J.P. Morgan Chase Unveils Mortgage Foreclosure Initiative
J. P. Morgan Chase & Company has announced that it will make its own contribution to stemming the tide of foreclosures sweeping the country by modifying around $70 billion of its owned mortgages that are in or nearing default.
The bank's efforts will focus on restructuring loans for borrowers who are at risk of foreclosure and it has placed a 90 day moratorium on all foreclosures in order to put guidelines for its program in place. The company will hire and train an estimate 300 additional loan counselors (it currently employs about 2,500) and open two dozen new regional counseling centers.
The company has targeted 400,000 families for the rescue program. This is in addition to what it claims are 250,000 families which have already been helped in the earlier restructure of some $40 billion in loans.
The bank is also a major servicer of loans owned by others. Its own mortgages account for only 20 percent of the total portfolio it controls. (The Wall Street Journal pegs the number at only 4.7 percent.) The restructuring program will not, at least at present, apply to those serviced mortgages however it hopes that eventually the initiative can be expanded to include some of the investor owned loans.
The Chase program joins one previously announced by the Federal Deposit Insurance Corporation (FDIC) for the assets it has taken from the failed IndyMac Bank which was a major player in the mortgage industry. Bank of American has also started a modification program as did Wachovia Bank shortly before it was taken over by Wells Fargo Bank.
The FDIC decided, after its experience in the banking and savings and loan crises of the late 1980's and early 1990's that there was a far greater recovery possible from working with borrowers to modify loans than in foreclosing on the underlying collateral. It has been trying to convey the wisdom of shoring up homeowners to the Federal Reserve and the Treasury Department which appeared to be focused on the recovery of financial institutions and the credit market. FDIC Chairman Sheila Bair has submitted a plan for White House consideration which would help three million homeowners facing mortgage defaults.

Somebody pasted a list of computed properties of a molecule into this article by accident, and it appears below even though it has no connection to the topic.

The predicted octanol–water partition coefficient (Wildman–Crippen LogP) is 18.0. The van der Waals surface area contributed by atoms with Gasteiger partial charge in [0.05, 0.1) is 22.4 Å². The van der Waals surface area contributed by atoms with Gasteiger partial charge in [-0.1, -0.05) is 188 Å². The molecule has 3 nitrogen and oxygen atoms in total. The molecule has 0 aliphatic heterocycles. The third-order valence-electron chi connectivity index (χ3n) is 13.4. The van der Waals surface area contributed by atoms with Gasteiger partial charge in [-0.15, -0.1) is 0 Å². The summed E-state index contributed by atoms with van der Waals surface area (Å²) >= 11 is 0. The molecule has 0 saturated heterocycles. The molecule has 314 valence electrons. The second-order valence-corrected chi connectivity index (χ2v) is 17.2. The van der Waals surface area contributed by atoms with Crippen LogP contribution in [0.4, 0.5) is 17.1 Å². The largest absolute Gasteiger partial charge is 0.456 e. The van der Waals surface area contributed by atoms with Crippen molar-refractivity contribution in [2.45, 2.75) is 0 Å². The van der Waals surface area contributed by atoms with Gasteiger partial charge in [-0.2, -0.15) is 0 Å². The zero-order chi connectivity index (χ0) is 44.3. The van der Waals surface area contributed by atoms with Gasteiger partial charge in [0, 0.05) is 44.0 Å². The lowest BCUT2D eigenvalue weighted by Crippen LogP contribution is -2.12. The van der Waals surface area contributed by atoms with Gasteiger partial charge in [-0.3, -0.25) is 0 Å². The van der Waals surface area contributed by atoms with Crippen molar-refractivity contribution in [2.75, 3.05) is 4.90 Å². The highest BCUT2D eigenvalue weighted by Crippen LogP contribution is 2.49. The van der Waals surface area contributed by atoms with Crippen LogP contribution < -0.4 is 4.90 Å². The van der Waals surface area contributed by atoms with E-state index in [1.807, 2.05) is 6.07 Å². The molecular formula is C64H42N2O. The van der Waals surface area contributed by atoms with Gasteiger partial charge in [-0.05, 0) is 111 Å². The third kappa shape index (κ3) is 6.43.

According to an article in The WSJ about the Chase program 7.3 million American homeowners are expected to default on their mortgages between 2008 and 2010 and approximately 4.3 million of them will actually lose their homes.
While Chase plans to work with holders of all types of mortgage loans, a particular emphasis of the new program will be on pay-option adjustable rate mortgages. These now widely discredited instruments allowed borrowers to make a monthly payment that might not even be sufficient to cover the mortgage interest, the balance of which was added to the principle in a variation on negative amortization loans. While the borrower could certainly make a payment that covered the interest or a regular interest and principal payment most opted for the lowest required amount. Chase inherited a large number of these pay-option loans when it acquired the failing Washington Mutual Bank and EMC.
According to CNNMoney.com, the bank will offer borrowers affordable 30-year fixed-rate loans or 10-year interest only loans where principal payments are deferred and may be forgiven over a period of years or until the house is sold.
One particularly unusual feature of the Chase plan is their intention to go to the borrower. Caseworkers will review the entire bank-owned portfolio to determine loans that can benefit from the program and will then contact the borrowers. Hopefully this will eliminate the frustration experienced by many troubled homeowners who have been unable to reach appropriate help or get any response to their requests for assistance.
According to CNN Charley Scharf, CEO of Retail Financial Services at Chase said of the program, "While Chase has helped many families already, we feel it is our responsibility to provide additional help to homeowners during these challenging times. We will work with families who want to save their homes but are struggling to make their payments."